The Steering Committee created an online consultation tool to identify and engage with diverse community members to determine the programming priorities for the TCC. The survey was launched on this bilingual (English and Tamil) website to address potential language barriers. The meeting minutes can also be found on this site to ensure that accountability and transparency of the Steering Committee’s mandate are maintained and upheld. This information was publicly broadcasted through social media advertisements, pamphlets distribution, as well as coverage through conventional media outlets such as radio, television and newspapers to maximize the reach of engaging with community members and incorporating their feedback.
The Steering Committee then compressed the data that was submitted to determine what the community identified as their top priorities, to share with the community and to begin the process of in depth consultation. The priorities identified here were an auditorium, gym, mental health services, history and archival space/genocide museum, library, women’s services and disability programming (Fig. 8).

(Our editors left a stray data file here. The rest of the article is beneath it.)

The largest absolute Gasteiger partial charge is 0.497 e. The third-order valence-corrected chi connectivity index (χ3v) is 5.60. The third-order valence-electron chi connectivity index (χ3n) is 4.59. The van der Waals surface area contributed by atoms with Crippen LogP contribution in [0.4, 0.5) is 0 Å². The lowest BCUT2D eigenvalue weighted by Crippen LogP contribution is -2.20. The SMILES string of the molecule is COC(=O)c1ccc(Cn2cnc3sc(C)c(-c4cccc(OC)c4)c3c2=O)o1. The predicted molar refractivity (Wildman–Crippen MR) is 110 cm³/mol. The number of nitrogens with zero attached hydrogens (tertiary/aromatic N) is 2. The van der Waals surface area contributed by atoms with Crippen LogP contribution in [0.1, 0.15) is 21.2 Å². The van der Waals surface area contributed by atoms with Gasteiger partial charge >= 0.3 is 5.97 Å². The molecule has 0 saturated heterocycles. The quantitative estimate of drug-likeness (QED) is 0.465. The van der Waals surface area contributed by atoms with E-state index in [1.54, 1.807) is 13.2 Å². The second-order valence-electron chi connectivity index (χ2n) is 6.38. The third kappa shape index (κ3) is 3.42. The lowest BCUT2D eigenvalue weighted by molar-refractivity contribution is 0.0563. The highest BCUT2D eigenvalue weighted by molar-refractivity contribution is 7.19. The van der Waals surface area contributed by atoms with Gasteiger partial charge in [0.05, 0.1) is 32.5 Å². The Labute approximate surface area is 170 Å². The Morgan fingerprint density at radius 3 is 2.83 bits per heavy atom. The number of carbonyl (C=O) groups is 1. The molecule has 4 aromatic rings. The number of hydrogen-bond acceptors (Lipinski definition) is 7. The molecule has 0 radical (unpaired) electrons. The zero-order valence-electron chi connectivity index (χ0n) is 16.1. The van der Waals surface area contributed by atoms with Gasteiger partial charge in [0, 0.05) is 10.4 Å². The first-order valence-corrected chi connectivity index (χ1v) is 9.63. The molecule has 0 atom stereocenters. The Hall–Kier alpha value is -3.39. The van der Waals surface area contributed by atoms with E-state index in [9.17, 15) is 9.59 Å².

Data based on 1114 consultations
Fig. 8 Results of community consultation outlining priorities of programming needs.
The online consultation tool, as well as in-person public consultations, gathered data from community members as well as community organizations with diverse mandates designed to address various community needs. It helped identify stakeholder priorities and set the parameters for the project. The consultation process was able to reach community members across age and gender ranges (Fig. 9), which made the resulting data more useful and viable.
Fig. 9 Representation of age and gender breakdown among consultation survey respondents. Total respondants: 955
The majority of respondents of the survey (close to 60%) were seen to be residing in north east Scarborough, a location lacking in designated Neighbourhood Improvement Areas, public resources and facilities for communities to access. Data and maps outlining this service gap can be found below in (Fig. 4 and 5). This was seen to correspond with both existing and emerging research data on the need for public services in these same low income, densely populated neighbourhoods, with a large number of new immigrant families, single parent households, and/or individuals with socio-economic barriers.
In April 2018, the Toronto City Council unanimously passed a motion authorizing City staff to work with the Tamil community to explore potential partnerships for a new community recreation centre. Since then, through engagement with the City of Toronto’s Mayor’s ’s Office and CreateTO, the Committee has been working on the necessary approvals to secure the land by late spring of 2020.